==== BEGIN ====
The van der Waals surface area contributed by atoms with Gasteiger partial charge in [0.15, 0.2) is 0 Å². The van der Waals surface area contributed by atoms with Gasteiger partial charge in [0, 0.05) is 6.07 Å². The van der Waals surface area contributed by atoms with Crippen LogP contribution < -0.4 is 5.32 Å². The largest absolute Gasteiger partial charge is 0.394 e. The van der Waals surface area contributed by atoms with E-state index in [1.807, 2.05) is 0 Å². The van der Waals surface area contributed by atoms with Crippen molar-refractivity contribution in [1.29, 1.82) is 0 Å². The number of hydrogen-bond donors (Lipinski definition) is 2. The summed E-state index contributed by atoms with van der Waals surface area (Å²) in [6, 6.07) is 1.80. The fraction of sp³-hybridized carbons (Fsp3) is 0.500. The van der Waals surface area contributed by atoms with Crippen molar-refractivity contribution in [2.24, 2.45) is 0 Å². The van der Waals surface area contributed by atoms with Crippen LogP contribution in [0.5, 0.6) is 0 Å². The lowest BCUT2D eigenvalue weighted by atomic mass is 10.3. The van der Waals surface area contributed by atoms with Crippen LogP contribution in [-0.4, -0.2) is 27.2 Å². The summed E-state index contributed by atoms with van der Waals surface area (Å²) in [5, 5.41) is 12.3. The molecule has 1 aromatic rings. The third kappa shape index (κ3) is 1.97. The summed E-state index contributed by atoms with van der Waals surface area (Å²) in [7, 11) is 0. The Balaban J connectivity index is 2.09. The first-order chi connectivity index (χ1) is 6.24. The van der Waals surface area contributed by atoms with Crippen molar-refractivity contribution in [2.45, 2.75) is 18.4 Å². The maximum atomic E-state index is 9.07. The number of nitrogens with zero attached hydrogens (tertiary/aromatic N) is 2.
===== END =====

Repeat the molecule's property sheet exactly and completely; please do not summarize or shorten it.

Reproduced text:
The van der Waals surface area contributed by atoms with Gasteiger partial charge in [0.15, 0.2) is 0 Å². The van der Waals surface area contributed by atoms with Gasteiger partial charge in [0, 0.05) is 6.07 Å². The van der Waals surface area contributed by atoms with Crippen LogP contribution < -0.4 is 5.32 Å². The largest absolute Gasteiger partial charge is 0.394 e. The van der Waals surface area contributed by atoms with E-state index in [1.807, 2.05) is 0 Å². The van der Waals surface area contributed by atoms with Crippen molar-refractivity contribution in [1.29, 1.82) is 0 Å². The number of hydrogen-bond donors (Lipinski definition) is 2. The summed E-state index contributed by atoms with van der Waals surface area (Å²) in [6, 6.07) is 1.80. The fraction of sp³-hybridized carbons (Fsp3) is 0.500. The van der Waals surface area contributed by atoms with Crippen molar-refractivity contribution in [2.24, 2.45) is 0 Å². The van der Waals surface area contributed by atoms with Crippen LogP contribution in [0.5, 0.6) is 0 Å². The lowest BCUT2D eigenvalue weighted by atomic mass is 10.3. The van der Waals surface area contributed by atoms with Crippen LogP contribution in [-0.4, -0.2) is 27.2 Å². The summed E-state index contributed by atoms with van der Waals surface area (Å²) in [5, 5.41) is 12.3. The molecule has 1 aromatic rings. The third kappa shape index (κ3) is 1.97. The summed E-state index contributed by atoms with van der Waals surface area (Å²) in [7, 11) is 0. The Balaban J connectivity index is 2.09. The first-order chi connectivity index (χ1) is 6.24. The van der Waals surface area contributed by atoms with Crippen molar-refractivity contribution in [2.45, 2.75) is 18.4 Å². The maximum atomic E-state index is 9.07. The number of nitrogens with zero attached hydrogens (tertiary/aromatic N) is 2.